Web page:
By Jonathan Paonetti and Giulia Piceni. Cover image: Goshka Macuga, GONOGO, 2023. Exhibition view: Reaching for the Stars: from Maurizio Cattelan to Lynette Yiadom-Boakye, Palazzo Strozzi. Courtesy of Palazzo Strozzi. Photo: Ela Bialkowska, OKNO Studio.
A constellation in the art world galaxy shines brighter than the others. You can recognise it not only for the size of its stars but mainly for the colourful gasses that burn in its orbit: a concentrated blend of diverse beauty.
With a stylised star as its logo, Fondazione Sandretto Re Rebaudengo is a major institution in today’s cultural panorama. Displayed in Palazzo Strozzi for the exhibition Reaching for the stars: from Maurizio Cattelan to Lynette Yiadom-Boakye, seventy of its masterpieces can pull visitors into an otherworldly journey among the big names of the art world of the last 50 years.
GETTING OFF TO REACH THE ART PLANET
While entering Palazzo Strozzi on Friday night, a varied fauna inhabited the Renaissance palace, including journalists, collectors, curators, gallerists and guests who had the chance to partake in the exclusive opening.
Around the internal porch, the participants of this fascinating art ritual were bewitchingly pointing their orbits to the site-specific installation at the heart of the courtyard: based on a reticular platform, the 15-metre high silver and blue rocket GONOGO (2023) by the Polish artist Goshka Macuga was the launch platform of the exhibition.
With no engines, the megalithic artwork delivered an oppressive sense of missing chance. Potentially able to get off, its desperate immobility allowed the viewer’s mind to wander while keeping their feet on the ground in search of new worlds.
Before taking the stairs to reach the underground exhibition, Strozzina, it was impossible not to glance at the cafè inside, where the true star of the night, the collector Patrizia Sandretto Re Rebaudengo, was chatting with her entourage. Having part of her immense and assorted art collection hosted inside the cultural institution, she celebrated like this the first 30 years of her eponymous foundation.
The underground floor of the building featured works ranging from the video installation Thaw (2001) by Doug Aitken on climate change to the covers of magazines on the Twin Towers attacks in Hans-Peter Feldman’s installation 9/12 Front Page (2001). We silently witnessed a series of intense emotions that left no room for words. We understood, metabolised and proceeded to the main floor.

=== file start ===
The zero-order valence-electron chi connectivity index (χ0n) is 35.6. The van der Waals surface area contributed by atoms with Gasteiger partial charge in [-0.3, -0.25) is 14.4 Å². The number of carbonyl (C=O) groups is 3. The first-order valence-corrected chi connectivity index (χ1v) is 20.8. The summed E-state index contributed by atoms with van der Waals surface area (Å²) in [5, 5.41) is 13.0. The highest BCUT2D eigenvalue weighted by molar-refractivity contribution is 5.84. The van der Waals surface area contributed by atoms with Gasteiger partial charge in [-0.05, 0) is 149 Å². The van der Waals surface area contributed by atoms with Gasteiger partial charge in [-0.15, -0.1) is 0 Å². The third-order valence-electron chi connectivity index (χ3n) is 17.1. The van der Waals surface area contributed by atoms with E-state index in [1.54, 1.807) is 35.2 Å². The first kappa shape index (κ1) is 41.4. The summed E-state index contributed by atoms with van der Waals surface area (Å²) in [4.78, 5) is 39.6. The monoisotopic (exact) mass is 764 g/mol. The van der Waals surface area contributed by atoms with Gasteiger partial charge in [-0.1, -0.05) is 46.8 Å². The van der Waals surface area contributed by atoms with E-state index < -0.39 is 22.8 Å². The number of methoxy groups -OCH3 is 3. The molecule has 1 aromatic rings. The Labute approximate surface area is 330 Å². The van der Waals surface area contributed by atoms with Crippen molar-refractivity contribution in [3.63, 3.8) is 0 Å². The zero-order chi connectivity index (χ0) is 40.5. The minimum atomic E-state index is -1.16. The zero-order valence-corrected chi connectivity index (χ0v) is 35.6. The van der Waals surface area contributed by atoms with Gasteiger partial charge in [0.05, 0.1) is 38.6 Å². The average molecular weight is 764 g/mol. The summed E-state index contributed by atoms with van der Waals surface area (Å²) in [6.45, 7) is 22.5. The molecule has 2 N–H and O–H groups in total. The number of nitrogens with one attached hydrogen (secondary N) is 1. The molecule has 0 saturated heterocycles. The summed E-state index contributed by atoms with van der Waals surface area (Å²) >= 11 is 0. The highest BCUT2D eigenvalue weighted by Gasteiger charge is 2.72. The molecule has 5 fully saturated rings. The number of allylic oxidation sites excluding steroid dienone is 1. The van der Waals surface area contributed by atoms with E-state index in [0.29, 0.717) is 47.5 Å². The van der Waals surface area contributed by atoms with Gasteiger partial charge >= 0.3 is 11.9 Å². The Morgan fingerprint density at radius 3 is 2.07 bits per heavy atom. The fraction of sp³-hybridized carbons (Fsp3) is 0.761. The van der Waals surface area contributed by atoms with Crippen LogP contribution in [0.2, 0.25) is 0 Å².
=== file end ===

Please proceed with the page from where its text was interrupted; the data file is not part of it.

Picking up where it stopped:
THE NOBLE FLOOR: MEMENTO MORI AND THE FEMALE FIGURE
With the artwork The Acquired Inability to Escape, Inverted and Divided (1993), Damien Hirst welcomes us to the first room of the piano nobile. The cigarettes that can be glimpsed–a symbol of pleasure that leads to death–allow us to understand one of the exhibition’s themes: the memento mori.
Maurizio Cattelan, poster-boy of this exhibition, impressed us again with two artworks: La rivoluzione siamo noi (2000) and Bidibidobidiboo (1996). In the former, one of his puppet caricatures hangs from a coat hanger leaving room for infinite interpretations, as does the latter, where a humanised squirrel takes his own life with a gunshot after one last drink: a perfect expression of life’s transience.
Another theme is the female figure, present in artworks and artists such as Cindy Sherman, Barbara Kruger, Vanessa Beecroft and Sarah Lucas: names that evoke the visitors’ amazement.
We acknowledge a desire and the need to go beyond stereotypes and understand the strength of the female figure in history and the violence women still have to bear. The latter is expressed with a high-impact work: Femmes sans tête (2004) by Berlinde De Bruyckere. A woman’s lacerated and mutilated body is displayed in a compelling showcase that makes people feel the victim’s pain.
ASCENSION TO THE LOGGIA
After visiting the exhibition and metaphorically embarking on new adventures with the GONOGO shuttle (2023), the visitors were invited to the upper Loggia of the palace.
There, during the after party, the multidisciplinary artist Ragnar Kjartansson – the creative mind behind the five-screen video installation The End: Rocky Mountains (2009) displayed in Strozzina – emerged from the dark underground to brighten the night with the ironic melancholy that characterises his work. The combination of instruments represented in the previously mentioned installation found its physical folk counterpart in the performance of the Reykjavik-based artist.
“The weight of the world is love”, said Kjartasson through a wistful melody and rose petals tossed to the public while showing off his flashy leopard-print suspenders. Seated at the foot of the stage, with a pleated, high-waisted, mulberry silk taffeta skirt, the Turin collector Patrizia Sandretto Re Rebaudengo was the ultimate art fan girl for the Islander artist, accompanying the tune with jingles of her heavy necklace.
The striped pumpkin orange tie of the director Arturo Galansino was rustling from one attendee to another; meanwhile, the performance bewitched the crowd and multiplied on the listeners’ screens.
Over us, the entire ceiling was plunged in blue neon lights and covered by a swarm of tiny lights, mimicking the buzzing of the stars on a clear night. There, with the illusion of dancing suspended in the celestial vault, it was impossible to say that the sky was the limit.
Giulia Piceni is an Arts Curating undergraduate student at Istituto Marangoni Firenze.
Jonathan Paonetti is an Art Management postgraduate student at Istituto Marangoni Firenze.